This article mentions ongoing colonial violence towards Aboriginal and Torres Strait Islander people, and contains references that feature antiquated language.
Truth-telling is a key demand in the Uluru Statement and is seen as a vital step for both the Voice to Parliament and a Treaty. However, there has been ongoing debate as to whether historical injustices against First Nations peoples need to be addressed today.
Wiradjuri and Wailwan lawyer Teela Reid posed a question in a 2020 essay, is Australia ready to Gari Yala (speak truth) and reckon with its past?
We recently conducted a study to investigate this question by looking at First Nations community truth-telling practices. Our study found these communities have shown significant leadership in truth-telling, often without resources or support. Importantly, they have invited non-Indigenous people to also take part in truth-telling.
Truth-telling can take the form of memorial and commemorative events, repatriation of remains and cultural artefacts, the renaming of places, and the creation of public artworks and healing sites. A recent example is the Yoorrook Justice Commission’s truth-telling commission. Yoorrook released the truth-telling report this week, providing 46 recommendations for reforms into Victoria’s justice and child protection systems.
We found when non-Indigenous people participated in truth-telling with First Nations communities, it helped build a deeper shared understanding of the past and the achievements of First Nations peoples. This is why truth-telling is a collective social responsibility and non-Indigenous Australians are crucial participants.
But there is still much work to do. Many important historical events and First Nations achievements remain largely unrecognised. Sustained funding and support and the recognition of Australia’s difficult historical truths are crucial.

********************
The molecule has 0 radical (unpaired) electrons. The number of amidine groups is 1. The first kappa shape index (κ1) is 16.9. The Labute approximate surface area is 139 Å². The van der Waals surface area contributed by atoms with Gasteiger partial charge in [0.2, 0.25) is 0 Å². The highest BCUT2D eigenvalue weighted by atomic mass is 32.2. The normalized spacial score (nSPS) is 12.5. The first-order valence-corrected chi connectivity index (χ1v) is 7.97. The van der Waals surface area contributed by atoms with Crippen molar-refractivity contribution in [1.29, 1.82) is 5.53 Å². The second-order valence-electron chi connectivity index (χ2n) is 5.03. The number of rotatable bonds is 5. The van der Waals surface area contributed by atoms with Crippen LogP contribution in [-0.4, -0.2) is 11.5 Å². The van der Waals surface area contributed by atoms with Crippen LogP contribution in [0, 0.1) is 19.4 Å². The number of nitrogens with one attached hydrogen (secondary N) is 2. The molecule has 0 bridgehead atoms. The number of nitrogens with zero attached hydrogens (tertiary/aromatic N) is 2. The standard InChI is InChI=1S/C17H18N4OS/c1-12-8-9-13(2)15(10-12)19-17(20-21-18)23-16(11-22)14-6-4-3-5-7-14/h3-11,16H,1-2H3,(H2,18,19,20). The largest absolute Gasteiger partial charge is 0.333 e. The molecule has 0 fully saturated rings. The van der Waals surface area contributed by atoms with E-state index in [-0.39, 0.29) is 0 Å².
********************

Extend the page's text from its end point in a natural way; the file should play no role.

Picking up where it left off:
Our research findings
Our research focused on documenting community truth-telling that reclaimed First Nations sovereignty and self-determination, as well as recognising colonial violence. We did in-depth investigations through 25 case studies, including ten in which we held yarning interviews with community organisers. These interviews helped shed new light on rich and diverse ways to engage with the truths of colonial history.
In the massacre, at least 14 (likely more) Aboriginal men, women and children were killed by members of a British Army regiment. The regiment chased the group to nearby cliffs at Cataract Gorge where many jumped to their deaths.
The 2019 commemoration brought together Dharawal Elder Aunty Glenda Chalker, a descendent of Giribunger, one of the survivors of the massacre, and Sandy Hamilton, descended from Stephen Partridge, who served with the regiment that carried out the attack.
In Portland, Victoria, a towering gum leaf sculpture, Mayapa Weeyn (meaning “make fire”) was erected near the site of the Convincing Ground massacre. This is where between 20 and 200 members of the Kilcarer Gunditj clan were killed by British whalers.
The sculpture recognises all 59 Gunditjmara clans, many of whom were killed during the Eumeralla Wars that followed the Convincing Ground massacre. Gunditjmara Elder Walter Saunders, who designed the sculpture, spent two years building it and talking with local residents in an informal process of truth-telling.